Normally, when updating a web page for a local area, an image would be added/updated to include the name of the location within its file name and the location added to the Alt and Title attributes of the IMG tag in HTML.
We are now seeing an increasing advantage to updating the image itself with additional information – EXIF Data.
Firstly, what is EXIF?
EXIF stands for Exchangeable Image File Format. It is a file format mostly associated with image and audio files for including information about the device (or software) that produced the file. In this case, such as a JPEG photo taken from a digital camera, additional information can be stored such as: date and time the photo was taken; the device that took the shot; exposure settings; shutter speed, etc. This hidden information stored within the file is known as EXIF Data.
With EXIF Data the information that will be of particular interest is to do with location and GPS tags.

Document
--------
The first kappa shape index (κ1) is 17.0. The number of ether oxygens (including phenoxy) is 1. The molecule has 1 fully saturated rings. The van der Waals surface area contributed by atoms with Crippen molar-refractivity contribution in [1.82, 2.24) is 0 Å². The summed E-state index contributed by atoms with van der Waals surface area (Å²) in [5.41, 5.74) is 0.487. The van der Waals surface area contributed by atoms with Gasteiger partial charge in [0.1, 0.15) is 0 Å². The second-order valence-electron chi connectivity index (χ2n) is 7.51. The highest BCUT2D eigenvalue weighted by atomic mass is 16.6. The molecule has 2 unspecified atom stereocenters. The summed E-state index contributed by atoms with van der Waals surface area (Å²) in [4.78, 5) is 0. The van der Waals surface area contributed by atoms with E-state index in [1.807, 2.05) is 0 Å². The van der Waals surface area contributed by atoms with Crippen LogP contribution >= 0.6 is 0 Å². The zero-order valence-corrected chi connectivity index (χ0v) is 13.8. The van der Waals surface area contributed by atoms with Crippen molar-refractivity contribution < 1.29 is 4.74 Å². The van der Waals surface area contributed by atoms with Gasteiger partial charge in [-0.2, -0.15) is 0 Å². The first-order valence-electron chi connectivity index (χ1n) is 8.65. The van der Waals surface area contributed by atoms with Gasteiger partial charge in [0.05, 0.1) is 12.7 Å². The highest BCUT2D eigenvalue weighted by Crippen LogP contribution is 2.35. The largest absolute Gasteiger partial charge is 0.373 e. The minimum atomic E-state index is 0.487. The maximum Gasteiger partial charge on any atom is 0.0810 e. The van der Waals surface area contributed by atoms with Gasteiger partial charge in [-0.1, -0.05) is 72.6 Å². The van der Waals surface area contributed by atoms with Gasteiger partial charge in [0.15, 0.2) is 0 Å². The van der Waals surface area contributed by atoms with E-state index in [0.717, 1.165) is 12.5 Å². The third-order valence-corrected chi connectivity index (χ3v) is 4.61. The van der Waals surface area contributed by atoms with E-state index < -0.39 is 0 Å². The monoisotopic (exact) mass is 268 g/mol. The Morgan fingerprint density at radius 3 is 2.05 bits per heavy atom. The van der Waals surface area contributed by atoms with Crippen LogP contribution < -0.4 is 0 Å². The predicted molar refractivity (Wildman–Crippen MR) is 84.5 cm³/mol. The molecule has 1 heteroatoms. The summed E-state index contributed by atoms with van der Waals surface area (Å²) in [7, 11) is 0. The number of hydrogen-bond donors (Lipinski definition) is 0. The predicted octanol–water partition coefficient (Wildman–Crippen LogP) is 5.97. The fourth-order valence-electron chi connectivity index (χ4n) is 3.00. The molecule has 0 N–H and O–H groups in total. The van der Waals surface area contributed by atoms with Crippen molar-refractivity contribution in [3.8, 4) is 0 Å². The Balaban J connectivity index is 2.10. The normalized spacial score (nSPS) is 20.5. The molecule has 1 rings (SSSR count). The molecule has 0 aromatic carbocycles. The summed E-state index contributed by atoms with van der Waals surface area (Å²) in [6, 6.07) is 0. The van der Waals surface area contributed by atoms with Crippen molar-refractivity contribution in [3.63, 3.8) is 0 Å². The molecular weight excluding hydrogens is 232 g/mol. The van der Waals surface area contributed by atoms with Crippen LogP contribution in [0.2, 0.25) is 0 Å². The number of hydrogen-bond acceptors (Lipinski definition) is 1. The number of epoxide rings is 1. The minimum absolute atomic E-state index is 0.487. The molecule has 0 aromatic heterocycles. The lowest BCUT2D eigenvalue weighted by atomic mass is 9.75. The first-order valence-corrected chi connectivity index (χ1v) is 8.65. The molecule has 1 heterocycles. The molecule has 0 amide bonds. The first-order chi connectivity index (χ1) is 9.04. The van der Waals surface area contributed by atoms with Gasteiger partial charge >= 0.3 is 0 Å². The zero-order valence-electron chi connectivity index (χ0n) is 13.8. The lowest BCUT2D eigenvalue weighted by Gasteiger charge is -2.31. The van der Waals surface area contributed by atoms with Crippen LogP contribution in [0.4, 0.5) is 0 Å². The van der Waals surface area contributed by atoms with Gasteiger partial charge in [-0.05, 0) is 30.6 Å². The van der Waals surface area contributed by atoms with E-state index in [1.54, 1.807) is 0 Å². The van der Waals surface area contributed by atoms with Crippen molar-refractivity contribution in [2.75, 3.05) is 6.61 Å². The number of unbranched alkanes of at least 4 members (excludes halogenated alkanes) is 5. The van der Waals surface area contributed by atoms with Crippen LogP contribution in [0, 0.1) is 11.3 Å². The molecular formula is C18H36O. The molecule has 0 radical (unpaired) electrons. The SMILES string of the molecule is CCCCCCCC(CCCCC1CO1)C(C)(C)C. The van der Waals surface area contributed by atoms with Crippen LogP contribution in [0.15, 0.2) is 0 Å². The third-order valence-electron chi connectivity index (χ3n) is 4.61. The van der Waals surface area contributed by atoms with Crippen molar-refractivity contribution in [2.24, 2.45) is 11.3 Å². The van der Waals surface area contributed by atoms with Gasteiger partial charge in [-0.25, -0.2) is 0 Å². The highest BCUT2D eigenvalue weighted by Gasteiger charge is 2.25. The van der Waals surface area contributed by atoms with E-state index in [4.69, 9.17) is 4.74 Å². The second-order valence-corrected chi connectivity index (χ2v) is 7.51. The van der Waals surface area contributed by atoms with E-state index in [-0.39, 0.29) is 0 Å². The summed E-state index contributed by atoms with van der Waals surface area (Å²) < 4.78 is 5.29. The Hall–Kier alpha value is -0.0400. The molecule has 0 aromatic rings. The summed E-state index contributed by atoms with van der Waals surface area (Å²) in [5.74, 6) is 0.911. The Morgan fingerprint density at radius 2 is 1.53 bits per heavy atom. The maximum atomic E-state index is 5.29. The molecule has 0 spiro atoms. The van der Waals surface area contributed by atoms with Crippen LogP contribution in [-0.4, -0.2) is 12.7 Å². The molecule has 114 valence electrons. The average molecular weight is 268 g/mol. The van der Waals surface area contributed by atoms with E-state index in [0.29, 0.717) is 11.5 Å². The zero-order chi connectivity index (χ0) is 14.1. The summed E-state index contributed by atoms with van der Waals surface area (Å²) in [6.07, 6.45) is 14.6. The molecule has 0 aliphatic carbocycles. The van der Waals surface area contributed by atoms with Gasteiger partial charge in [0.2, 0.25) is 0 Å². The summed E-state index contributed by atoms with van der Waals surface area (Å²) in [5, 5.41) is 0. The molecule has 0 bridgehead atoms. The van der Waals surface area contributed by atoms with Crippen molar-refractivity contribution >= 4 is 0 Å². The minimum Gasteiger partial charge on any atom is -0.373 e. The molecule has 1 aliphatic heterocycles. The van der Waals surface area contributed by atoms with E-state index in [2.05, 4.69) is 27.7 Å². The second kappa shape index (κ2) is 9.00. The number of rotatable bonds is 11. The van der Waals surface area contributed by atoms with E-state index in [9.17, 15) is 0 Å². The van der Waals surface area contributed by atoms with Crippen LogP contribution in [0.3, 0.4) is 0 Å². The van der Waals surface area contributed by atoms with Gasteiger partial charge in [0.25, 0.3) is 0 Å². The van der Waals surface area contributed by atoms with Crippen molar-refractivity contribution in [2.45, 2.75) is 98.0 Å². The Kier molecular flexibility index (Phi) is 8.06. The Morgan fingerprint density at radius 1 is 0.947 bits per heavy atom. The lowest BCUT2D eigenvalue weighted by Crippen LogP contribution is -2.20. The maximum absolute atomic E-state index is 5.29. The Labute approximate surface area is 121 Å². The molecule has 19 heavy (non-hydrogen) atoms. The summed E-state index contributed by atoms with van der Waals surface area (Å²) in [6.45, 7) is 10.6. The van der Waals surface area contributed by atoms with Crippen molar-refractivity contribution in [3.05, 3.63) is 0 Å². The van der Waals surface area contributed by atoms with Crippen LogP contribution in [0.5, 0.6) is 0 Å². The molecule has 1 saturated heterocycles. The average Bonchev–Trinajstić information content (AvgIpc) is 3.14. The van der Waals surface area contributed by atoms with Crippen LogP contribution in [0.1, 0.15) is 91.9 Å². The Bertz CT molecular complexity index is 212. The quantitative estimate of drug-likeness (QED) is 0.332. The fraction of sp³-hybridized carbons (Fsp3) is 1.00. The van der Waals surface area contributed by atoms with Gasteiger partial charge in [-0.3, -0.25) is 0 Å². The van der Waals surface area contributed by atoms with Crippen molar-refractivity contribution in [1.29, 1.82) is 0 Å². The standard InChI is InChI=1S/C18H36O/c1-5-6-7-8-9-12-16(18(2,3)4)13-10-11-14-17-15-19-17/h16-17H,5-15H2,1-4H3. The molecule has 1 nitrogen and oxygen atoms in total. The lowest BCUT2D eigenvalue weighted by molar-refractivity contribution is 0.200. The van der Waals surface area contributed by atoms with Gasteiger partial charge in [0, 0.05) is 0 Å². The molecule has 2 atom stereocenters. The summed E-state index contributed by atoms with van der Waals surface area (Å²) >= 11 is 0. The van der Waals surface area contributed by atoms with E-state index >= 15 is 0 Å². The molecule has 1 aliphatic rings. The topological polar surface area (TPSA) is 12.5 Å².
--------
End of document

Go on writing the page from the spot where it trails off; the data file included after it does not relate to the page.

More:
So what are the benefits?
By default most images that are uploaded to a website do not carry this extra ‘location’ information. They are usually edited and published using software and a lot of digital cameras do not have GPS settings enabled.
Updating the GPS location can open up opportunities for Google and various other sites which display/use the EXIF meta information – a great way of associating your site that focuses on an area based location – great for local search and seo.
Ways of updating EXIF Data
There are plenty of ways of updating EXIF Data with countless offerings in the form of software solutions and online editors.
One favourite of mine that does the job is a free online EXIF editor, thexifer.net. Here you can browse for your photo, upload it, enable the editor, and off you go to update it with all the extra information you need – for me, paying particular attention to the GPS values. Enter the Longitude/Latitude values for the area you are targeting, hit Save, job done.
To check to see the GPS values are good I use another free site, Jeffrey’s EXIF Viewer. I use this one as it has both options of reading the file locally from your machine or by pasting in a URL. Verify that the location is where you want it and then upload the image to your website and other online resources which accept images.
Is this ethical?
For legitimate photos taken within an area, yes. As long as the image is relevant then why not. But for graphical images that contain nothing but a white background and a bit of text/spiel then you should err heavily on the side of caution.